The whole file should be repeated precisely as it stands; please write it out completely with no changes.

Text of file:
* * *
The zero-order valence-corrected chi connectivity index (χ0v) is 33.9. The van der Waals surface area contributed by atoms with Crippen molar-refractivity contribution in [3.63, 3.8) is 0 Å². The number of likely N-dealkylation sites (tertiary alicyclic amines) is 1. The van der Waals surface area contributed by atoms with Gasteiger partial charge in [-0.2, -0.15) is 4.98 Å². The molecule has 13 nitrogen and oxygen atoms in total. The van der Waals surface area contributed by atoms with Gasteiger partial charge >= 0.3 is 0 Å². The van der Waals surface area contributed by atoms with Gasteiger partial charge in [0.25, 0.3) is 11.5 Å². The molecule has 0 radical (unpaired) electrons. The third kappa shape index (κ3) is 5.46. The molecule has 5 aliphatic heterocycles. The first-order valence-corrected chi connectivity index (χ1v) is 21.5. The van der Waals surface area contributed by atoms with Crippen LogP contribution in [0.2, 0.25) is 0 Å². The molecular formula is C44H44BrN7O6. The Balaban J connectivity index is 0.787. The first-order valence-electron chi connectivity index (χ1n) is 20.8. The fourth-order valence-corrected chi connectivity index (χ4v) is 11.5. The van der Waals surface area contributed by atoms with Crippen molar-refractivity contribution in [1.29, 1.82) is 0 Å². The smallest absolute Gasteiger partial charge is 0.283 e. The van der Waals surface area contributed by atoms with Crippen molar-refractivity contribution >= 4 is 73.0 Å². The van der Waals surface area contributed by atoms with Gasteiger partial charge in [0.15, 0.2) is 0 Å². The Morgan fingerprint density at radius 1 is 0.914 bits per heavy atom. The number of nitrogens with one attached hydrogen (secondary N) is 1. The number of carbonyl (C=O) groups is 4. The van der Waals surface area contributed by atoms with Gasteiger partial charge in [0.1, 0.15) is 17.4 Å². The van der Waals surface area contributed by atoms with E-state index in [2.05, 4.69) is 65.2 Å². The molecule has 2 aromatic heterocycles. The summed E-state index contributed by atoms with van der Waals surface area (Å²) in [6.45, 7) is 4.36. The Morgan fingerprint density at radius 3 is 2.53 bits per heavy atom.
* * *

The zero-order valence-corrected chi connectivity index (χ0v) is 33.9. The van der Waals surface area contributed by atoms with Crippen molar-refractivity contribution in [3.63, 3.8) is 0 Å². The number of likely N-dealkylation sites (tertiary alicyclic amines) is 1. The van der Waals surface area contributed by atoms with Gasteiger partial charge in [-0.2, -0.15) is 4.98 Å². The molecule has 13 nitrogen and oxygen atoms in total. The van der Waals surface area contributed by atoms with Gasteiger partial charge >= 0.3 is 0 Å². The van der Waals surface area contributed by atoms with Gasteiger partial charge in [0.25, 0.3) is 11.5 Å². The molecule has 0 radical (unpaired) electrons. The third kappa shape index (κ3) is 5.46. The molecule has 5 aliphatic heterocycles. The first-order valence-corrected chi connectivity index (χ1v) is 21.5. The van der Waals surface area contributed by atoms with Crippen LogP contribution in [0.2, 0.25) is 0 Å². The molecular formula is C44H44BrN7O6. The Balaban J connectivity index is 0.787. The first-order valence-electron chi connectivity index (χ1n) is 20.8. The fourth-order valence-corrected chi connectivity index (χ4v) is 11.5. The van der Waals surface area contributed by atoms with Crippen molar-refractivity contribution in [1.29, 1.82) is 0 Å². The smallest absolute Gasteiger partial charge is 0.283 e. The van der Waals surface area contributed by atoms with Crippen molar-refractivity contribution >= 4 is 73.0 Å². The van der Waals surface area contributed by atoms with Gasteiger partial charge in [0.15, 0.2) is 0 Å². The Morgan fingerprint density at radius 1 is 0.914 bits per heavy atom. The number of nitrogens with one attached hydrogen (secondary N) is 1. The number of carbonyl (C=O) groups is 4. The van der Waals surface area contributed by atoms with Gasteiger partial charge in [0.1, 0.15) is 17.4 Å². The van der Waals surface area contributed by atoms with E-state index in [2.05, 4.69) is 65.2 Å². The molecule has 2 aromatic heterocycles. The summed E-state index contributed by atoms with van der Waals surface area (Å²) in [6.45, 7) is 4.36. The Morgan fingerprint density at radius 3 is 2.53 bits per heavy atom.